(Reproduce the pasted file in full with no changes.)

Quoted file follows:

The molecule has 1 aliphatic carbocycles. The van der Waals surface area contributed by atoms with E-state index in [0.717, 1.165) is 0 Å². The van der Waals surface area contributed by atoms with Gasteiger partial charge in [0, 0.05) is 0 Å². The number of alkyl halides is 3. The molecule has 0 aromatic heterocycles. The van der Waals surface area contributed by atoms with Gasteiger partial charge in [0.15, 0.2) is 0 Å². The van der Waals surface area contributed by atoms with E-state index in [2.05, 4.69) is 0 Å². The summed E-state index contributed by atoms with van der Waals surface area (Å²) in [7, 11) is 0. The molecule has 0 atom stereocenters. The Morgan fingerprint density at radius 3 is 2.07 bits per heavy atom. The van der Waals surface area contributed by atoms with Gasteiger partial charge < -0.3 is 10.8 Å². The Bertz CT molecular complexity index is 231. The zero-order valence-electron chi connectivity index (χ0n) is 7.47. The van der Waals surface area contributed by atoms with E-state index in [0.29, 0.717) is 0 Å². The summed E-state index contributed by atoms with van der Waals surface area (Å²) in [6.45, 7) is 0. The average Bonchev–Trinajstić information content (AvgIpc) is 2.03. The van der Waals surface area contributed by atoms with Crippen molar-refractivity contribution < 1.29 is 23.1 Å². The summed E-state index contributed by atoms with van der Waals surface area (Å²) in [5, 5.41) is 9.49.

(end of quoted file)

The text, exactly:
The molecule has 1 aliphatic carbocycles. The van der Waals surface area contributed by atoms with E-state index in [0.717, 1.165) is 0 Å². The van der Waals surface area contributed by atoms with Gasteiger partial charge in [0, 0.05) is 0 Å². The number of alkyl halides is 3. The molecule has 0 aromatic heterocycles. The van der Waals surface area contributed by atoms with Gasteiger partial charge in [0.15, 0.2) is 0 Å². The van der Waals surface area contributed by atoms with E-state index in [2.05, 4.69) is 0 Å². The summed E-state index contributed by atoms with van der Waals surface area (Å²) in [7, 11) is 0. The molecule has 0 atom stereocenters. The Morgan fingerprint density at radius 3 is 2.07 bits per heavy atom. The van der Waals surface area contributed by atoms with Gasteiger partial charge < -0.3 is 10.8 Å². The Bertz CT molecular complexity index is 231. The zero-order valence-electron chi connectivity index (χ0n) is 7.47. The van der Waals surface area contributed by atoms with E-state index in [0.29, 0.717) is 0 Å². The summed E-state index contributed by atoms with van der Waals surface area (Å²) in [6.45, 7) is 0. The average Bonchev–Trinajstić information content (AvgIpc) is 2.03. The van der Waals surface area contributed by atoms with Crippen molar-refractivity contribution < 1.29 is 23.1 Å². The summed E-state index contributed by atoms with van der Waals surface area (Å²) in [5, 5.41) is 9.49.